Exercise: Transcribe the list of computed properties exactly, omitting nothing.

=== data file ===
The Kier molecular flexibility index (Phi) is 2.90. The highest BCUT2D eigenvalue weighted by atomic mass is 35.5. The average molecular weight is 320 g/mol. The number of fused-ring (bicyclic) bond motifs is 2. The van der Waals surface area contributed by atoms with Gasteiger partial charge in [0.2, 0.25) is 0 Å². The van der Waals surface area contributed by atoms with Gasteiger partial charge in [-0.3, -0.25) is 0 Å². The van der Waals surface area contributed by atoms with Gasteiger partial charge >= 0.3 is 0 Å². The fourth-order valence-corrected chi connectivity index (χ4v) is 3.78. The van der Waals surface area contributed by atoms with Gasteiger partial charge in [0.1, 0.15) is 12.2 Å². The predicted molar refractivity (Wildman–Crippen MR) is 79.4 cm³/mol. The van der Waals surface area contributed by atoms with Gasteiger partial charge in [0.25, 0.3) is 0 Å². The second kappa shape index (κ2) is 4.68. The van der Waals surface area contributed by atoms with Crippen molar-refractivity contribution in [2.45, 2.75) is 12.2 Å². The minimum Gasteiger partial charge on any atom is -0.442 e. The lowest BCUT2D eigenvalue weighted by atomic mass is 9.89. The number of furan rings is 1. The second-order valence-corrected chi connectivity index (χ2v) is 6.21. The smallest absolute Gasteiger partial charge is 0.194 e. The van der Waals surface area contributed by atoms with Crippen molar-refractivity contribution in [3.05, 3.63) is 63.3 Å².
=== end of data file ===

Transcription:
The Kier molecular flexibility index (Phi) is 2.90. The highest BCUT2D eigenvalue weighted by atomic mass is 35.5. The average molecular weight is 320 g/mol. The number of fused-ring (bicyclic) bond motifs is 2. The van der Waals surface area contributed by atoms with Gasteiger partial charge in [0.2, 0.25) is 0 Å². The van der Waals surface area contributed by atoms with Gasteiger partial charge in [-0.3, -0.25) is 0 Å². The van der Waals surface area contributed by atoms with Gasteiger partial charge >= 0.3 is 0 Å². The fourth-order valence-corrected chi connectivity index (χ4v) is 3.78. The van der Waals surface area contributed by atoms with Gasteiger partial charge in [0.1, 0.15) is 12.2 Å². The predicted molar refractivity (Wildman–Crippen MR) is 79.4 cm³/mol. The van der Waals surface area contributed by atoms with Gasteiger partial charge in [0.25, 0.3) is 0 Å². The second kappa shape index (κ2) is 4.68. The van der Waals surface area contributed by atoms with Crippen molar-refractivity contribution in [2.45, 2.75) is 12.2 Å². The minimum Gasteiger partial charge on any atom is -0.442 e. The lowest BCUT2D eigenvalue weighted by atomic mass is 9.89. The number of furan rings is 1. The second-order valence-corrected chi connectivity index (χ2v) is 6.21. The smallest absolute Gasteiger partial charge is 0.194 e. The van der Waals surface area contributed by atoms with Crippen molar-refractivity contribution in [3.05, 3.63) is 63.3 Å².